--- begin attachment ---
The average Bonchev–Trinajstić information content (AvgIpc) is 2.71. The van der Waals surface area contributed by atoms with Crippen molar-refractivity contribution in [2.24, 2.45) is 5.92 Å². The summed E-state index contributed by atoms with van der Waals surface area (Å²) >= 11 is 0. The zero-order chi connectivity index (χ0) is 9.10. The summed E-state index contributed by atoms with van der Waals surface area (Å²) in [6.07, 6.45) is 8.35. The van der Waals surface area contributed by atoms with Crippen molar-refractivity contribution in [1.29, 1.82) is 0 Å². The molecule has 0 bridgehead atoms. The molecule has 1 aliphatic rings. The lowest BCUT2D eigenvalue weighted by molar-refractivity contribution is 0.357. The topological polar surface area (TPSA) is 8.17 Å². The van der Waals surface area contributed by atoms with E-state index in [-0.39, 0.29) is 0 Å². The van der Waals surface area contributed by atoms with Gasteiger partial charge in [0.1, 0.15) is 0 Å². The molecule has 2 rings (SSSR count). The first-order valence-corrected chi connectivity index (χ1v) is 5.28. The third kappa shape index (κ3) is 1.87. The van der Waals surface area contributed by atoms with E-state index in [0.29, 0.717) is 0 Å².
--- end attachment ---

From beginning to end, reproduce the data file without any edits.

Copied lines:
The average Bonchev–Trinajstić information content (AvgIpc) is 2.71. The van der Waals surface area contributed by atoms with Crippen molar-refractivity contribution in [2.24, 2.45) is 5.92 Å². The summed E-state index contributed by atoms with van der Waals surface area (Å²) >= 11 is 0. The zero-order chi connectivity index (χ0) is 9.10. The summed E-state index contributed by atoms with van der Waals surface area (Å²) in [6.07, 6.45) is 8.35. The van der Waals surface area contributed by atoms with Crippen molar-refractivity contribution in [1.29, 1.82) is 0 Å². The molecule has 0 bridgehead atoms. The molecule has 1 aliphatic rings. The lowest BCUT2D eigenvalue weighted by molar-refractivity contribution is 0.357. The topological polar surface area (TPSA) is 8.17 Å². The van der Waals surface area contributed by atoms with E-state index in [-0.39, 0.29) is 0 Å². The van der Waals surface area contributed by atoms with Gasteiger partial charge in [0.1, 0.15) is 0 Å². The molecule has 2 rings (SSSR count). The first-order valence-corrected chi connectivity index (χ1v) is 5.28. The third kappa shape index (κ3) is 1.87. The van der Waals surface area contributed by atoms with E-state index in [0.29, 0.717) is 0 Å².